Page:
Ullom brings an unusual background to his post. In contrast with many of his peers with degrees from the University of California and all their experience in the Golden State, Ullom, a Michigan native, earned his viticulture and enology degree on the distinctly Midwestern campus of Ohio State University in 1975. He spent three years touring Chile's wine regions (and has hair-raising stories to tell about being in Santiago during the coup that overthrew Salvador Allende in 1970). He worked at Eastern U.S. wineries in Ohio and New York before moving to California, where he made wine at De Loach before moving to Kendall-Jackson in 1993, where he worked on the company's Camelot brand and its Chilean and Argentine properties, Vina Calina and Tapiz, before taking over as Kendall-Jackson wine maker in 1997.
In addition to the new Vintner's Reserve releases, Ullom and Rose brought along barrel, tank and pre-release bottle samples of a variety of Kendall-Jackson wines, which rise from the mass-market level to the tiny-production, dramatically priced "Stature" Bordeaux blends, "Meritage" wines that stake Kendall-Jackson's claim on the high end of the wine market at a cool $120 per bottle with fewer than 1,000 cases made.
The company will hold that price line despite the widely publicized California wine "glut" and downward pressure on prices, Ullom said, adding that they consider the "Stature" competitive with sought-after labels, and invite "blind" comparison. He also said there'll be no "Two Buck Chuck" equivalent coming from Kendall-Jackson, as they intend to hold the price - and quality - line on Vintner's Reserve no matter what the competition does.
Here are my brief notes on the wines presented, noting that this was a non-"blind" tasting in the company of the wine maker, from small glasses in a lunch setting in a private, catered hotel meeting room. Please note also that many of these wines were sample bottles drawn from barrel or tank and still have a long way to go before release; in the natural order of wine making, they may show quite differently when they eventually reach the retail market. Prices shown are the manufacturer's suggested retail price.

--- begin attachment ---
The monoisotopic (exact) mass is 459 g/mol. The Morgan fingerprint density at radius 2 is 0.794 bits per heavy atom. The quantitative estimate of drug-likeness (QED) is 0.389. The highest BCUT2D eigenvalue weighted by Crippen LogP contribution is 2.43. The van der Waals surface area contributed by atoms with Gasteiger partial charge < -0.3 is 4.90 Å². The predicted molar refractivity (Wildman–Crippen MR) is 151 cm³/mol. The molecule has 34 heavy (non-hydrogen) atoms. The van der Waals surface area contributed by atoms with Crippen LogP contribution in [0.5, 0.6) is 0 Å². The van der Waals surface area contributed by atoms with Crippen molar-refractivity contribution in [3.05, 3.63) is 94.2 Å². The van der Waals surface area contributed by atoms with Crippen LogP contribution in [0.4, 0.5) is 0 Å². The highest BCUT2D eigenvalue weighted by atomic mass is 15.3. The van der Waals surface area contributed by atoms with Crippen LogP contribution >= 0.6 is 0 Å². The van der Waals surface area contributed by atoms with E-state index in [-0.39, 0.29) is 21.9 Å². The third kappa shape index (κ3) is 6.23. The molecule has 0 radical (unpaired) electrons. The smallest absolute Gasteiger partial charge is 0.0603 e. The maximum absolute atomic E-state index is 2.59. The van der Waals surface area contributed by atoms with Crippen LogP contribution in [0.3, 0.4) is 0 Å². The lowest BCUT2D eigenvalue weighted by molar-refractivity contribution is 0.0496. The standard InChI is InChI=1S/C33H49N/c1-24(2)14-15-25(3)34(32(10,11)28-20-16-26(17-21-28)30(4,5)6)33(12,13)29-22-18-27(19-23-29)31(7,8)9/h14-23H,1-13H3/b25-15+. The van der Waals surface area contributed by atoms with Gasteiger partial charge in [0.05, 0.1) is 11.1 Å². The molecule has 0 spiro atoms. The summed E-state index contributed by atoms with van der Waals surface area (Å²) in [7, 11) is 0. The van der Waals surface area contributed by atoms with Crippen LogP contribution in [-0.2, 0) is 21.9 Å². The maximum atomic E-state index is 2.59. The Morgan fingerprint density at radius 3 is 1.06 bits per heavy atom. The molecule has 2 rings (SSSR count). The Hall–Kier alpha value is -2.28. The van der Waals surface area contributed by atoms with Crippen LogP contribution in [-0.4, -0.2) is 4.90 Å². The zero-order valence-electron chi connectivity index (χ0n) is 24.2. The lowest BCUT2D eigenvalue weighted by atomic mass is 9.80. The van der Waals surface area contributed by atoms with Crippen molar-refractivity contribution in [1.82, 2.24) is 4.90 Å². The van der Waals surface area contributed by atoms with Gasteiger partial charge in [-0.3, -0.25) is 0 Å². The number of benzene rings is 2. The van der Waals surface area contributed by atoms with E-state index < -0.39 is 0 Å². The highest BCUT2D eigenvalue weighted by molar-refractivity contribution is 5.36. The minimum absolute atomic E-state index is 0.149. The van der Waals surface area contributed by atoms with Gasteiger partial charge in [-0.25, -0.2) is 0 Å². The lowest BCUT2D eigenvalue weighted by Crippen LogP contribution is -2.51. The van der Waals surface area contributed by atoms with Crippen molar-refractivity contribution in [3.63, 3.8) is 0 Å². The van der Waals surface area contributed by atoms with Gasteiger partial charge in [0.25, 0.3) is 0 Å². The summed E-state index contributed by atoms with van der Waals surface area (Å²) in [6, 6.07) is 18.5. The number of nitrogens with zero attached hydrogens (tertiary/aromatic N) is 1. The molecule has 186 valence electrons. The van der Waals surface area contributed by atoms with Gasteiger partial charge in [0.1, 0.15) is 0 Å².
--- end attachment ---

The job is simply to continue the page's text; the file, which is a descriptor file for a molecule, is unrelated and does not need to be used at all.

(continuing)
Kendall-Jackson 2002 Vintner's Reserve Chardonnay ($12)
Kendall-Jackson 2001 Vintner's Reserve Merlot ($12)
Kendall-Jackson 2002 Grand Reserve Chardonnay ($20)
Kendall-Jackson 2002 Taylor Peak Estate Merlot ($35)
Kendall-Jackson 2002 Piner Hills Estate Merlot ($35)
Kendall-Jackson 2002 Sable Mountain Estate Merlot ($35)
Kendall-Jackson 2001 "Stature" Napa Meritage
Kendall-Jackson 2002 "Stature" Napa Meritage
It was a pleasure to meet Randy and George and the local and regional wine folks who came with them; and it was a useful reminder to me - and I hope to you - that it's always a good idea periodically to confront and skeptically re-examine our stereotypes, about wine and, for that matter, just about everything else.
What do you think? Does your knee jerk like mine does when you encounter certain producers? Should it? This article is available for interactive online discussion in our Wine Lovers' Discussion Group. If you would like to comment in more detail in a round-table online discussion with wine lovers around the world, see the message topic that begins at
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Wednesday, Nov. 5, 2003